Sales tips and techniques can be powerful selling tool, but the salesperson should make sure they are used in both an ethical manner and in the spirit of good helpful business practice.
1. Treat others the way you would like to be treated. As we read this, it seems to the ethical salesperson like a proclamation of the obvious. But it’s more than that because far too often too many sellers for some reason tend to ignore this fundamental principle. At least in this instance, this headline is crucial and should not be treated as lip-service alone.
Prospects will immediately fell rightfully unhappy whenever they are not treated how they want to be. The down-shot of this is that where that basic maxim of treat others as you would like to be treated is ignored, prospects generally will not buy, regardless of how good the actual sales proposition may be.
2. Develop empathy and put yourself in the prospect’s shoes. Whenever the salesperson puts themselves in their prospect’s or client’s shoes, they should try to put forward a proposition the way that they themselves would like to be treated. How often has this sales tip been quoted to the seller over the years, yet, even after all of these years it is still, more often than not, taken for granted. And because of this, it is rarely practiced well.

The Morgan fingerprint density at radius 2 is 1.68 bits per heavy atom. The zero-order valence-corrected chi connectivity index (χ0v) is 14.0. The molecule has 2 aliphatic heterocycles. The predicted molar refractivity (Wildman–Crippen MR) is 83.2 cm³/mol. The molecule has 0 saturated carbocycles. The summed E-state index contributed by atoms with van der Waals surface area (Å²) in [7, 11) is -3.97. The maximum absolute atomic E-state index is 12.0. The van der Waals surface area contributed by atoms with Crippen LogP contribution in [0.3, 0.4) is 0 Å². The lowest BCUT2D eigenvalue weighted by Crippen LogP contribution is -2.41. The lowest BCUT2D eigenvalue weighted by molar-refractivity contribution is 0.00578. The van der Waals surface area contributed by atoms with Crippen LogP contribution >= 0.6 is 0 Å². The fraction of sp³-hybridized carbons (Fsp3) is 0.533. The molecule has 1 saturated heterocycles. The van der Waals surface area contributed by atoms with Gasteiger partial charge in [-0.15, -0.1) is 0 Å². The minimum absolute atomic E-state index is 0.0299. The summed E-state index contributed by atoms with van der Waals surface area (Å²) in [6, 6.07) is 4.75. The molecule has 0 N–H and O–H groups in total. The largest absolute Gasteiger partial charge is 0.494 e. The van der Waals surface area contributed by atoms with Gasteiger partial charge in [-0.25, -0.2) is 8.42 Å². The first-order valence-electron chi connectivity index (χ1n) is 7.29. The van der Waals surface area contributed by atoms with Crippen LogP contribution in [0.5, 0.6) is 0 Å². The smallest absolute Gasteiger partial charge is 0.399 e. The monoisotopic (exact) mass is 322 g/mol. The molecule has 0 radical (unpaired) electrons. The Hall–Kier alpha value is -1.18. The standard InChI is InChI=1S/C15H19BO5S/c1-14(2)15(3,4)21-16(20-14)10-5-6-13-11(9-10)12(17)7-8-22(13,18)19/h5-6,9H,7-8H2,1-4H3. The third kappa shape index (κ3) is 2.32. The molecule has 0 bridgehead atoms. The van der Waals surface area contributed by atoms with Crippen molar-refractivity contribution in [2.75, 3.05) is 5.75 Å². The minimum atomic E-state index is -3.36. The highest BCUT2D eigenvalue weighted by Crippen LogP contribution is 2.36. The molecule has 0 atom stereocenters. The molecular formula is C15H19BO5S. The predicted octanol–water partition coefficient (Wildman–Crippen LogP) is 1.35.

If the salesperson is to practice true empathy, they will need to exhibit the fact that they are prepared to seriously focus on their prospect’s or client’s needs – and not their own – which in today’s sales environment needs more than just fleeting concentration – it needs a REAL and honest practice of EMPATHY.
3. Bundle Slower-Moving Stock with Faster-Moving Items. Many wholesale warehouses in today’s marketplace have large areas devoted to stock that may have moved well once upon a time, but for whatever reason, it has slowed with the market. Other items may too be slow movement through bad decisions, wrong colours, ugly appeal and so on. Whatever the reason slow moving items are a drain on space, cash-flow and finances.